Entity Framework

Finding entities using a query

DbSet and IDbSet implement IQueryable and so can be used as the starting point for writing a LINQ query against the database. This is not the appropriate place for an in-depth discussion of LINQ, but here are a couple of simple examples:

using (var context = new BloggingContext())
{
// Query for all blogs with names starting with B
var blogs = from b in context.Blogs
where b.Name.StartsWith(“B”)
select b;

// Query for the Blog named ADO.NET Blog
var blog = context.Blogs
.Where(b => b.Name == “ADO.NET Blog”)
.FirstOrDefault();
}

Note that DbSet and IDbSet always create queries against the database and will always involve a round trip to the database even if the entities returned already exist in the context. A query is executed against the database when:

  • It is enumerated by a foreach (C#) or For Each (Visual Basic) statement.
  • It is enumerated by a collection operation such as ToArrayToDictionary, or ToList.
  • LINQ operators such as First or Any are specified in the outermost part of the query.
  • The following methods are called: the Load extension method on a DbSet, DbEntityEntry.Reload, and Database.ExecuteSqlCommand.

When results are returned from the database, objects that do not exist in the context are attached to the context. If an object is already in the context, the existing object is returned (the current and original values of the object’s properties in the entry are not overwritten with database values).

When you perform a query, entities that have been added to the context but have not yet been saved to the database are not returned as part of the result set. To get the data that is in the context, see Local Data.

If a query returns no rows from the database, the result will be an empty collection, rather than null.

 

Finding entities using primary keys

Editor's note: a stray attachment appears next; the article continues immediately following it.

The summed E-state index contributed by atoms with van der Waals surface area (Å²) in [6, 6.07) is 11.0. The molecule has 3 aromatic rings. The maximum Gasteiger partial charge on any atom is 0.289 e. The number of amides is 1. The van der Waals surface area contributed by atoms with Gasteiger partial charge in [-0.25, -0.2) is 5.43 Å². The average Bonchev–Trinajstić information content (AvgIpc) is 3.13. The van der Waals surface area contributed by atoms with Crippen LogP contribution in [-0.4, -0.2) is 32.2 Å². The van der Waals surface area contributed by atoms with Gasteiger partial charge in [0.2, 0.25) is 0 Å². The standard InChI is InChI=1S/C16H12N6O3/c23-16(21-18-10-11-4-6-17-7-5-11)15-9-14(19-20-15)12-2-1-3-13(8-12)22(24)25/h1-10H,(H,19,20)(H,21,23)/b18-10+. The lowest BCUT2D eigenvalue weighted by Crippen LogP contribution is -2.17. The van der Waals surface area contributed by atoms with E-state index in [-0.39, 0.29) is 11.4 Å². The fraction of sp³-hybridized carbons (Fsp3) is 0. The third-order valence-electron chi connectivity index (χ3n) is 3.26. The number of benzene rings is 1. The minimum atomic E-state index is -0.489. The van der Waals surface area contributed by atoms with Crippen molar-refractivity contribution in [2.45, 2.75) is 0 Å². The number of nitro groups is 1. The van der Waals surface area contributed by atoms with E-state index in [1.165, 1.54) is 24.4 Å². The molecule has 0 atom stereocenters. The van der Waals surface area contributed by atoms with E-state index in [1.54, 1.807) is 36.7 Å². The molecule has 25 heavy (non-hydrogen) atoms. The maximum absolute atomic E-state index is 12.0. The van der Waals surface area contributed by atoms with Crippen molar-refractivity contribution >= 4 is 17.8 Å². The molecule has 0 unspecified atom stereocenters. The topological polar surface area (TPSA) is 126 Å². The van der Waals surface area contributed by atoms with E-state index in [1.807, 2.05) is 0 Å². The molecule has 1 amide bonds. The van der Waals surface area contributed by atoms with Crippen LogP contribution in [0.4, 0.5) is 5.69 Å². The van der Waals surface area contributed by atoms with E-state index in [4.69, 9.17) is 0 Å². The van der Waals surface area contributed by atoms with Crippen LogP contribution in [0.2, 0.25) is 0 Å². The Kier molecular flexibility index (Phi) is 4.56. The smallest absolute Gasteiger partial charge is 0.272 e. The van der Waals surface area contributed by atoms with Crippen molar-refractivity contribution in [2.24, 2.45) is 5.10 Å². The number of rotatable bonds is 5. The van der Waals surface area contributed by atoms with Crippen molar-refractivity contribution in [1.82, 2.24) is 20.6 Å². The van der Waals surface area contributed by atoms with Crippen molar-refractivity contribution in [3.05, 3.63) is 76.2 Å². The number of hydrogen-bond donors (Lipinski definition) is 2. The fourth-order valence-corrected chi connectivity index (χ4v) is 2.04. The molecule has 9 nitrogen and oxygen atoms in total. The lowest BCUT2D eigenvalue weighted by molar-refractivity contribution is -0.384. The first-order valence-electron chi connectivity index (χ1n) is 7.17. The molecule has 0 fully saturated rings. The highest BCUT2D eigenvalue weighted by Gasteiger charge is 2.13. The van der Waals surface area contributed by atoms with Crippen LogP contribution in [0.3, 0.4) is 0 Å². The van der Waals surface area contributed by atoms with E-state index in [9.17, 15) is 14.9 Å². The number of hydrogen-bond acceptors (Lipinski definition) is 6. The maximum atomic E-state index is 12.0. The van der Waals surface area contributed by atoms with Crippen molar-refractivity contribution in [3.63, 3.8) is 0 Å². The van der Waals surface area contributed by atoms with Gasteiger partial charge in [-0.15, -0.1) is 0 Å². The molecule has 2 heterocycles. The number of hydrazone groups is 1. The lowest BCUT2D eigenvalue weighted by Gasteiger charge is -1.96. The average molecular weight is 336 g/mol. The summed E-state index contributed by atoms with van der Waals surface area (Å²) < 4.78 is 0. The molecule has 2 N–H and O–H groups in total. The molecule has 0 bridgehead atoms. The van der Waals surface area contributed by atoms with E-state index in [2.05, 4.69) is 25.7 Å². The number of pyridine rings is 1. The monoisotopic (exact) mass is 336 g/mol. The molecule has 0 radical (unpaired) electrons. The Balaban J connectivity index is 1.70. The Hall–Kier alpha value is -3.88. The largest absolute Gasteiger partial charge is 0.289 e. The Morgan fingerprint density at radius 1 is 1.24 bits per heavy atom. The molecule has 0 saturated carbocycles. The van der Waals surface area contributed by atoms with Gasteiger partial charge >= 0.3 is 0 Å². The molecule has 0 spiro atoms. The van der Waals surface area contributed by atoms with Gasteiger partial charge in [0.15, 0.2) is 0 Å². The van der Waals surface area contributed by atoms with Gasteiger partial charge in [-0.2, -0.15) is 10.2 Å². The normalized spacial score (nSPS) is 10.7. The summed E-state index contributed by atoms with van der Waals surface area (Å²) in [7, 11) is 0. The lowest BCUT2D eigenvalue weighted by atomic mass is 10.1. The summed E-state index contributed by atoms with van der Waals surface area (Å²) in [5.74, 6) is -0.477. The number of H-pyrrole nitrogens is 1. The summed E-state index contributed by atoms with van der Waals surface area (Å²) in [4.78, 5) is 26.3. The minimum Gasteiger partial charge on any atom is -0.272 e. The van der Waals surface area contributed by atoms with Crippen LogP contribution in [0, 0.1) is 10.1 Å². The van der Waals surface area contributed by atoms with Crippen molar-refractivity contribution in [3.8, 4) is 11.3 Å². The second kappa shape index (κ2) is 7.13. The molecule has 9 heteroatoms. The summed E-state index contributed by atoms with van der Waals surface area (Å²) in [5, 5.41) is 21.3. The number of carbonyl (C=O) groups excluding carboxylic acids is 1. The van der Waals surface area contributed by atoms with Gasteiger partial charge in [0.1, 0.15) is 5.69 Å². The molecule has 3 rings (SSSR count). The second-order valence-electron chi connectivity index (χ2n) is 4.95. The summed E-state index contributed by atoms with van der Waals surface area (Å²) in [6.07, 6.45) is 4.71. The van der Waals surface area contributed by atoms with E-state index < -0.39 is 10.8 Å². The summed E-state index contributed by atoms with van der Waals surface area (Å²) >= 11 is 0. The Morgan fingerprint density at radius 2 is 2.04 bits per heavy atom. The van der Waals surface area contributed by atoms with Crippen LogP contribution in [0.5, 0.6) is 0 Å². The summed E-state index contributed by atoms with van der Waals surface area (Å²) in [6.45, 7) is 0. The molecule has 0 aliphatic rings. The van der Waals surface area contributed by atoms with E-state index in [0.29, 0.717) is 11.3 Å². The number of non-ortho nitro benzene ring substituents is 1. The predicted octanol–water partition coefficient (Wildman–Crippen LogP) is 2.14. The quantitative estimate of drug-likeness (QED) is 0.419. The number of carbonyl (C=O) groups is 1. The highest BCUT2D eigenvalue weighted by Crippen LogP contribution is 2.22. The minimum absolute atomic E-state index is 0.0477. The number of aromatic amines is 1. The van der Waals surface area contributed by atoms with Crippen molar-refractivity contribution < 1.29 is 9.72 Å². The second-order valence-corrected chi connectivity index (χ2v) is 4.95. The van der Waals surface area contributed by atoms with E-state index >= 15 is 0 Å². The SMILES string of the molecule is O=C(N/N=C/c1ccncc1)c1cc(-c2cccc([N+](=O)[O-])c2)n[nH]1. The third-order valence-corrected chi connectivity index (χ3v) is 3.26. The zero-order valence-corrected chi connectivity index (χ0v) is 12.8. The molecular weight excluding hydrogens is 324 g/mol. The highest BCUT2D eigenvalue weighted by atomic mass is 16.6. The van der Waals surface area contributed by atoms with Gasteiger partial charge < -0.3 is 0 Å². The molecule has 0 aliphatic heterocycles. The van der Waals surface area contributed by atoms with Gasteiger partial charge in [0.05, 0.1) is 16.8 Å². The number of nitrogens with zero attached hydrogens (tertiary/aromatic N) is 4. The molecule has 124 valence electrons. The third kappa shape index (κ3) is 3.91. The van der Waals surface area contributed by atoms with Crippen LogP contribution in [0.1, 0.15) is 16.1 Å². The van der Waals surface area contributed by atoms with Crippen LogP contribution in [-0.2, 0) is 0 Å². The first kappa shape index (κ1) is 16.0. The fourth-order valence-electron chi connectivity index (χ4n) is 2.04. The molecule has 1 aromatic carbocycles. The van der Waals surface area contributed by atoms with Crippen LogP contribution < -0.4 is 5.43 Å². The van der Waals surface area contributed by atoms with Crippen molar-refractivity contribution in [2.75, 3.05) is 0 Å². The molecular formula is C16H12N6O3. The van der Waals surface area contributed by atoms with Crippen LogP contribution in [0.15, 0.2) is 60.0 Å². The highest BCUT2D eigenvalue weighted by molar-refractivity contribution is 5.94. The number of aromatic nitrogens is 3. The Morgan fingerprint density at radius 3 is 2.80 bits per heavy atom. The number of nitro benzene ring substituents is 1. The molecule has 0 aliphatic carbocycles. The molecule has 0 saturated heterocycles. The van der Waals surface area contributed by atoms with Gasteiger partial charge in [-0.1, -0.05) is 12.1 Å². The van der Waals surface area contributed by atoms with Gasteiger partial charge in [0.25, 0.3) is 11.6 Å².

The Find method on DbSet uses the primary key value to attempt to find an entity tracked by the context. If the entity is not found in the context then a query will be sent to the database to find the entity there. Null is returned if the entity is not found in the context or in the database.

Find is different from using a query in two significant ways:

  • A round-trip to the database will only be made if the entity with the given key is not found in the context.
  • Find will return entities that are in the Added state. That is, Find will return entities that have been added to the context but have not yet been saved to the database.

Finding an entity by primary key

The following code shows some uses of Find:

using (var context = new BloggingContext())
{
// Will hit the database
var blog = context.Blogs.Find(3);

// Will return the same instance without hitting the database
var blogAgain = context.Blogs.Find(3);

context.Blogs.Add(new Blog { Id = -1 });

// Will find the new blog even though it does not exist in the database
var newBlog = context.Blogs.Find(-1);

// Will find a User which has a string primary key
var user = context.Users.Find(“johndoe1987”);
}

Finding an entity by composite primary key

Entity Framework allows your entities to have composite keys – that’s a key that is made up of more than one property. For example, you could have a BlogSettings entity that represents a users settings for a particular blog. Because a user would only ever have one BlogSettings for each blog you could chose to make the primary key of BlogSettings a combination of BlogId and Username. The following code attempts to find the BlogSettings with BlogId = 3 and Username = “johndoe1987”:

  1. using (var context = new BloggingContext())
  2. {
  3.     var settings = context.BlogSettings.Find(3, “johndoe1987”);
  4. }

Note that when you have composite keys you need to use ColumnAttribute or the fluent API to specify an ordering for the properties of the composite key. The call to Find must use this order when specifying the values that form the key.

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